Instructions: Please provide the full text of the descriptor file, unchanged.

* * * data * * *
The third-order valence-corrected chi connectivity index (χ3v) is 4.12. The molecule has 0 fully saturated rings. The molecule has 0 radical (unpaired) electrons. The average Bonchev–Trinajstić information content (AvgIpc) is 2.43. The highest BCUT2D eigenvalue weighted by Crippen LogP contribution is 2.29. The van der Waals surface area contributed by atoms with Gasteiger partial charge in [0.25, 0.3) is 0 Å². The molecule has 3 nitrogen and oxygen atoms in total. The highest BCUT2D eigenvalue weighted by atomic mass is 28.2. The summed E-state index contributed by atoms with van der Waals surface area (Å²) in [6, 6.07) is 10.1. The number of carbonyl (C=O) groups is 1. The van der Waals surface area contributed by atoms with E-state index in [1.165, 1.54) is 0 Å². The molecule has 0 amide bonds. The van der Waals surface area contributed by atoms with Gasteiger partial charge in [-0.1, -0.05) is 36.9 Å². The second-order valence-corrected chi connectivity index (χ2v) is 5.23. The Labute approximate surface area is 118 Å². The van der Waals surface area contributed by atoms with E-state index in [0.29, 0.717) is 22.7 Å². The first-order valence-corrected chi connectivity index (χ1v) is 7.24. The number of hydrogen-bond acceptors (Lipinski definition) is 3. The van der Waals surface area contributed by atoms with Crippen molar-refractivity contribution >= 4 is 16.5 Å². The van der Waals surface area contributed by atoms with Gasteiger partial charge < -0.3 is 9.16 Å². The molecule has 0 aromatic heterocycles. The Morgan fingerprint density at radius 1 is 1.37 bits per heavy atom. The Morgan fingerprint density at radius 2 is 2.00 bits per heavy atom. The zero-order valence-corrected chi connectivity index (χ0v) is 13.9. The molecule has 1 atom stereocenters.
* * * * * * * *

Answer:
The third-order valence-corrected chi connectivity index (χ3v) is 4.12. The molecule has 0 fully saturated rings. The molecule has 0 radical (unpaired) electrons. The average Bonchev–Trinajstić information content (AvgIpc) is 2.43. The highest BCUT2D eigenvalue weighted by Crippen LogP contribution is 2.29. The van der Waals surface area contributed by atoms with Gasteiger partial charge in [0.25, 0.3) is 0 Å². The molecule has 3 nitrogen and oxygen atoms in total. The highest BCUT2D eigenvalue weighted by atomic mass is 28.2. The summed E-state index contributed by atoms with van der Waals surface area (Å²) in [6, 6.07) is 10.1. The number of carbonyl (C=O) groups is 1. The van der Waals surface area contributed by atoms with E-state index in [1.165, 1.54) is 0 Å². The molecule has 0 amide bonds. The van der Waals surface area contributed by atoms with Gasteiger partial charge in [-0.1, -0.05) is 36.9 Å². The second-order valence-corrected chi connectivity index (χ2v) is 5.23. The Labute approximate surface area is 118 Å². The van der Waals surface area contributed by atoms with E-state index in [0.29, 0.717) is 22.7 Å². The first-order valence-corrected chi connectivity index (χ1v) is 7.24. The number of hydrogen-bond acceptors (Lipinski definition) is 3. The van der Waals surface area contributed by atoms with Crippen molar-refractivity contribution >= 4 is 16.5 Å². The van der Waals surface area contributed by atoms with Gasteiger partial charge < -0.3 is 9.16 Å². The molecule has 0 aromatic heterocycles. The Morgan fingerprint density at radius 1 is 1.37 bits per heavy atom. The Morgan fingerprint density at radius 2 is 2.00 bits per heavy atom. The zero-order valence-corrected chi connectivity index (χ0v) is 13.9. The molecule has 1 atom stereocenters.